The Indonesian government has lifted its threat to ban the encrypted messaging app Telegram, saying it has taken steps to block “negative” content that includes forums for ISIL supporters.
Rudiantara, the minister of communications and information technology, met Telegram co-founder Pavel Durov on Tuesday, announcing that “we have agreed to keep Telegram accessible”.
Earlier in July, the ministry said it was preparing to shut down Telegram in Indonesia, where it has several million users, if it did not develop procedures to block unlawful content including group discussions supportive of the Islamic State of Iraq and Levant (ISIL).
As a partial measure, it asked internet companies to block access to 11 addresses offering the web version of Telegram, saying it had several forums that were “full of radical and terrorist propaganda”.
At a joint news conference with the minister, Durov apologised for failing to quickly respond to the Indonesian government’s request, blaming a miscommunication.
He said there would be a line of direct communication between the ministry and top people in Telegram as that would allow it to shut down public channels “more efficiently within several hours”.
“We have discussed ways to block publicly available propaganda of terrorism on Telegram, which is something we have committed to do globally, and particularly in Indonesia,” Durov said.
The Indonesian government had not made any requests that would require Telegram’s encryption to be compromised, he said, adding: “The basis of Telegram is a 100 percent promise of encryption. This is why our company exists.”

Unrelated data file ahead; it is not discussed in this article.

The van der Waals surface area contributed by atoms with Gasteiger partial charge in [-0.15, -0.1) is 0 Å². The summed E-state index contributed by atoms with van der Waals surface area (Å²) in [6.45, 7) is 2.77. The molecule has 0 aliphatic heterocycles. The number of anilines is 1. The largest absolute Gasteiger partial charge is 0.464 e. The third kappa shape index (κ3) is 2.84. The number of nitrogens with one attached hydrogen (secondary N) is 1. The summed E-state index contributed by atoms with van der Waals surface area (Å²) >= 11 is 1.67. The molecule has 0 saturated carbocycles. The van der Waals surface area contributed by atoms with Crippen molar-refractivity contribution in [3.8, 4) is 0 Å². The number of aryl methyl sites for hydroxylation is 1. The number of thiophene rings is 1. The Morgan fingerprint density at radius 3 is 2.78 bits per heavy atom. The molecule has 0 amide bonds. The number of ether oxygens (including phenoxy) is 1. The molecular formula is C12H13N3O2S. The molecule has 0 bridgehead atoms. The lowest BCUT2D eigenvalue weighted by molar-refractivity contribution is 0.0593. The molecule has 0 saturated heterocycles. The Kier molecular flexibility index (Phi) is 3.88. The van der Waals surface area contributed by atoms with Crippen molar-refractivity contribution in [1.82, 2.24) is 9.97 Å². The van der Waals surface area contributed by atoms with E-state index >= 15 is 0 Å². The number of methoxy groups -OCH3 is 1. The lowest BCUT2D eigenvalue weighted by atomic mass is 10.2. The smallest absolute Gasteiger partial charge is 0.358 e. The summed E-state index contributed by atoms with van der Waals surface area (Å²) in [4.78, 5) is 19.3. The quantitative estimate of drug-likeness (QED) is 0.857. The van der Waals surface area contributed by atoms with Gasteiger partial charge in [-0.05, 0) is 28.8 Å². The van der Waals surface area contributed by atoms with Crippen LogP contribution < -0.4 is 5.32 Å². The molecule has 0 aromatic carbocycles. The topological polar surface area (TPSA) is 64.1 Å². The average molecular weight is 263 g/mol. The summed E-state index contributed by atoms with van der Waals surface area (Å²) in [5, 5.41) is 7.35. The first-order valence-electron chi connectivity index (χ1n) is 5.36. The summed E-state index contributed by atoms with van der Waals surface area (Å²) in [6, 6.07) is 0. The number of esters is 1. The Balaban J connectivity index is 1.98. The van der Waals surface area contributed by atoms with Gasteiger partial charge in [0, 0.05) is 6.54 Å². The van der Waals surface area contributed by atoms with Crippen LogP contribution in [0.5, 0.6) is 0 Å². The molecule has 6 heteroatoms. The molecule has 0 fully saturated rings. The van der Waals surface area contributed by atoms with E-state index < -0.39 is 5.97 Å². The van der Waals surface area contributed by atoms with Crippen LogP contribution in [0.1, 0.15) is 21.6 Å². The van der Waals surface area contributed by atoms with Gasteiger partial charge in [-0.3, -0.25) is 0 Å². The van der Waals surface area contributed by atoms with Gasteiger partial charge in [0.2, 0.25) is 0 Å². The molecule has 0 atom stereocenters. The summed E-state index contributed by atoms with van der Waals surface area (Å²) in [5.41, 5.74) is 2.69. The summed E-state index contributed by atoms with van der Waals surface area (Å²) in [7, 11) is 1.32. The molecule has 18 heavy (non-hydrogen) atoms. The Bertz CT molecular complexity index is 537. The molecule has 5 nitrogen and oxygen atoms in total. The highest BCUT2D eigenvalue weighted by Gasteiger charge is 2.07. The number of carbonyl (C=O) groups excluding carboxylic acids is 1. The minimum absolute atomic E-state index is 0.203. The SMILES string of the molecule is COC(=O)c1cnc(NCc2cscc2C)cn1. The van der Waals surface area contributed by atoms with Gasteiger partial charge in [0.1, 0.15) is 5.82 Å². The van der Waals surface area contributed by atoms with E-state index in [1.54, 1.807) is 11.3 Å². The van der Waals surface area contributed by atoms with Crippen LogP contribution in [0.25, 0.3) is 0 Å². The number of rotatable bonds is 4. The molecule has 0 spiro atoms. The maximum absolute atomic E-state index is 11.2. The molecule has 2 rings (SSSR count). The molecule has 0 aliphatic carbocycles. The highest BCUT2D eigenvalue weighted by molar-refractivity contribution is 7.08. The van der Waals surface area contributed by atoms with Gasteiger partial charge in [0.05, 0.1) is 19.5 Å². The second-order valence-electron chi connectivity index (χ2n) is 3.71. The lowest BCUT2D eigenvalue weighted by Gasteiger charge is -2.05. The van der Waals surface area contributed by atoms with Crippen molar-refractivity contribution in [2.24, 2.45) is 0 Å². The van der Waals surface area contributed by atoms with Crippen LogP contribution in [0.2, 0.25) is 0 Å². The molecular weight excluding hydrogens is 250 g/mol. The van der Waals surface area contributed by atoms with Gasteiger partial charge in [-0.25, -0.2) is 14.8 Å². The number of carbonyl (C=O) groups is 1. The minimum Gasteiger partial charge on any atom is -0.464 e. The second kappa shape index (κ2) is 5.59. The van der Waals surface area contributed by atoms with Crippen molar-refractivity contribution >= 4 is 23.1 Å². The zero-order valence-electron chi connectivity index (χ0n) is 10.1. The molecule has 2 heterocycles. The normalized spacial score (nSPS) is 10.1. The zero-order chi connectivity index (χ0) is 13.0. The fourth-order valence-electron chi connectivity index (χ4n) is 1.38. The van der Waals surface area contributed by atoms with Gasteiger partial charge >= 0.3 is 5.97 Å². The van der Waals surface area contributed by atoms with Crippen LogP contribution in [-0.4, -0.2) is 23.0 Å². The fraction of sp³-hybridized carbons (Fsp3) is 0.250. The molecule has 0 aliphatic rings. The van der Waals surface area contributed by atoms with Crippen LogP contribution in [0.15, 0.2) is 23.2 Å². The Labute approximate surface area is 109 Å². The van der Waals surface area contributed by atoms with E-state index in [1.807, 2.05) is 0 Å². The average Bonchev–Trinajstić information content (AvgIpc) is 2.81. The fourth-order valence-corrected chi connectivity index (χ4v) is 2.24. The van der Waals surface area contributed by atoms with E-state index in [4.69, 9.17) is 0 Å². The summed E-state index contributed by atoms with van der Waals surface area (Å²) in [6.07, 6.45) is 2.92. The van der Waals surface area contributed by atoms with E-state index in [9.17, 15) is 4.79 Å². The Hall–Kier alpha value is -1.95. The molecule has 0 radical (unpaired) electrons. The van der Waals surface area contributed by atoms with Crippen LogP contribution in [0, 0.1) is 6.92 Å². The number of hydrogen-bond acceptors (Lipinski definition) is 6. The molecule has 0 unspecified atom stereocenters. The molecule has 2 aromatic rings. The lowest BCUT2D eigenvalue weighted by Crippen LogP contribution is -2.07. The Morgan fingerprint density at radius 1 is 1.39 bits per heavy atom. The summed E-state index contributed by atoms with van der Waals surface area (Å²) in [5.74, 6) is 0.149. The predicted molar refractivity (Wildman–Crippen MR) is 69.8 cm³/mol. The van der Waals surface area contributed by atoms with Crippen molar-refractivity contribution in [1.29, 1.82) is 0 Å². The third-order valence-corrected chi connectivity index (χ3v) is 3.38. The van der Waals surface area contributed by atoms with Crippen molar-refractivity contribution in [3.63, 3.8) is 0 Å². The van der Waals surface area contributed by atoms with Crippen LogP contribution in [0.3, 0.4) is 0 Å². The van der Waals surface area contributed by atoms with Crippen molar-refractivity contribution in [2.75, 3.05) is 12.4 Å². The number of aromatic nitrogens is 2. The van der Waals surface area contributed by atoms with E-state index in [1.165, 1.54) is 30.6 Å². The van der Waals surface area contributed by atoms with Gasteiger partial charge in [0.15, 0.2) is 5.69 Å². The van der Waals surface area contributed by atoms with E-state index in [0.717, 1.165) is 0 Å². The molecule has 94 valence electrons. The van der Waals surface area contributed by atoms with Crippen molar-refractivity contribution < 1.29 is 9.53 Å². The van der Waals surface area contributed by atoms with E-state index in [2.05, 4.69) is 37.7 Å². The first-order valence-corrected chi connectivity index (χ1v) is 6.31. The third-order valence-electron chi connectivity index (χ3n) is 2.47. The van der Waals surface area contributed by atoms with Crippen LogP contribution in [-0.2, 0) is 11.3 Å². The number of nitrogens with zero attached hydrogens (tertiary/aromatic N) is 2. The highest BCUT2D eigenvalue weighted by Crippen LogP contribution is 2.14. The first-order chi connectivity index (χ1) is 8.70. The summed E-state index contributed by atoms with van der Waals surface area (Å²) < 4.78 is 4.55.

Rudiantara said the blocking measures against Telegram could be lifted next week, but warned that other sites could now face scrutiny.
Many other social media sites, messaging apps and file and video-sharing systems are used in Indonesia, he said, specifically mentioning Facebook and Google as platforms that could be scrutinised in the “near future”.
Suspected fighters arrested by Indonesian police have told authorities that they communicated with each other via Telegram and received orders and directions to carry out attacks through the app, including from Bahrun Naim, an Indonesian with ISIL in Syria accused of orchestrating several attacks over the past 18 months.
Critics of the government’s threat said it would make more sense to monitor the ISIL discussion groups for possible intelligence than to ban the app.
Several governments, including those of Australia and Britain, have urged technology companies to do more to help security agencies to thwart threats.